How do I know if I have an anxiety disorder?
As humans, we all experience normal levels of anxiety from time to time. Anxiety is essential in a fight or flight situation, where we need to run or fight off a dangerous predator. Anxiety can …
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As humans, we all experience normal levels of anxiety from time to time. Anxiety is essential in a fight or flight situation, where we need to run or fight off a dangerous predator. Anxiety can become problematic when we continue to experience this type of panic but are not in a situation where fight or flight is necessary.
Approximately 18 percent of adults have an anxiety disorder in a given year, according to Mental Health First Aid, a public-education program available through Community Reach Center and throughout Colorado. There are various forms of anxiety. Generalized anxiety disorder is when people experience a general worry that is difficult to control. They may experience panic attacks, irritable mood, trouble with concentration, problems sleeping (sleeping too much or too little), and problems with appetite (eating too much or too little); it also can cause uncomfortable physical symptoms, e.g., headaches and stomach aches, shortness of breath, trembling and shaking, and heart palpitations. A panic attack may cause a person to feel like they are out of control or having a heart attack or stroke.
Post-traumatic stress disorder occurs after a traumatic event when the person felt that their life or someone else’s life was in danger, such as from physical or sexual abuse, combat experience, witnessing domestic violence, or being in a natural disaster like a fire or earthquake. An individual may continue to re-experience the trauma through flashbacks or nightmares; they may feel numb, confused about the details of the event, have memory loss, avoid traumatic triggers, or have an increased startled response (jumping when there is a loud noise). Sometimes, PTSD can cause acting out or regressive behaviors, especially in children, or mood instability.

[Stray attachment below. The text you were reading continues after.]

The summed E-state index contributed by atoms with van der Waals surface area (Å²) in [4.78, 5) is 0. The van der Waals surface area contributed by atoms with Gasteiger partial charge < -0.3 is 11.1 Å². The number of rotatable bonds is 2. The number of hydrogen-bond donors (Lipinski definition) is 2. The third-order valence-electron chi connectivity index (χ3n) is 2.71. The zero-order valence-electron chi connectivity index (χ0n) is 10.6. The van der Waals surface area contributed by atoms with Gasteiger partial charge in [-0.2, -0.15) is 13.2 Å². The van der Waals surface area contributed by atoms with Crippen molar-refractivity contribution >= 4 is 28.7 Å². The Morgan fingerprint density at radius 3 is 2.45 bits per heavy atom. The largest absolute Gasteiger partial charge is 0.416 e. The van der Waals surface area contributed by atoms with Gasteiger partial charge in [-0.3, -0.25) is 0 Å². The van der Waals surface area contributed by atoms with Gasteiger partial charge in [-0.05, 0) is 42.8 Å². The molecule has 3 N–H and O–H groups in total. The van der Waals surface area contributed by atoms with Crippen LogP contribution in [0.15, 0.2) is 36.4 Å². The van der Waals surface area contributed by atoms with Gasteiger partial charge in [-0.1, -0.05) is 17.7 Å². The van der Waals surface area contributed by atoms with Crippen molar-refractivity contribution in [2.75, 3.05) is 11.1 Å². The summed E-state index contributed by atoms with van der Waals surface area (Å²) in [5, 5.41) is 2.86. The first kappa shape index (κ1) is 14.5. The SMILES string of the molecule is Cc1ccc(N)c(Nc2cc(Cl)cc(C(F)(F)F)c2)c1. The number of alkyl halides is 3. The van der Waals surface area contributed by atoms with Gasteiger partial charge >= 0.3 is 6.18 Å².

Obsessive compulsive disorder is when a person has uncontrollable thoughts, impulses, or behaviors. A person may have unrealistic fears and may do repetitive behaviors to help control their worry or fear. An example may be a fear of dirt; the person may continue to wash their hands to the point of chaffing. A person also may make multiple checks to ensure that their stove is off and the doors are locked. A person may have to count to a specific number before doing a task, such as eating or leaving the house. These types of behavior interfere with the person’s daily life and can impact relationships or functioning at work.
Phobias are a form of anxiety in which a person has an exaggerated fear of something that is usually harmless. There are many types of phobias — of certain animals, being in a social setting, blood, driving over bridges, and small places. The fear can cause panic attacks.
Anxiety can be a serious mental health issue requiring therapy and family support; it may require medication. If you experience any of the forms of anxiety I have mentioned, please know your anxiety is treatable and does not have to be a long-life condition. Things that can help with anxiety include seeking professional help from a mental-health provider, listening to music, deep breathing, exercising, medication, guided visualizations and eating a healthy diet rich in vegetables and fruits.
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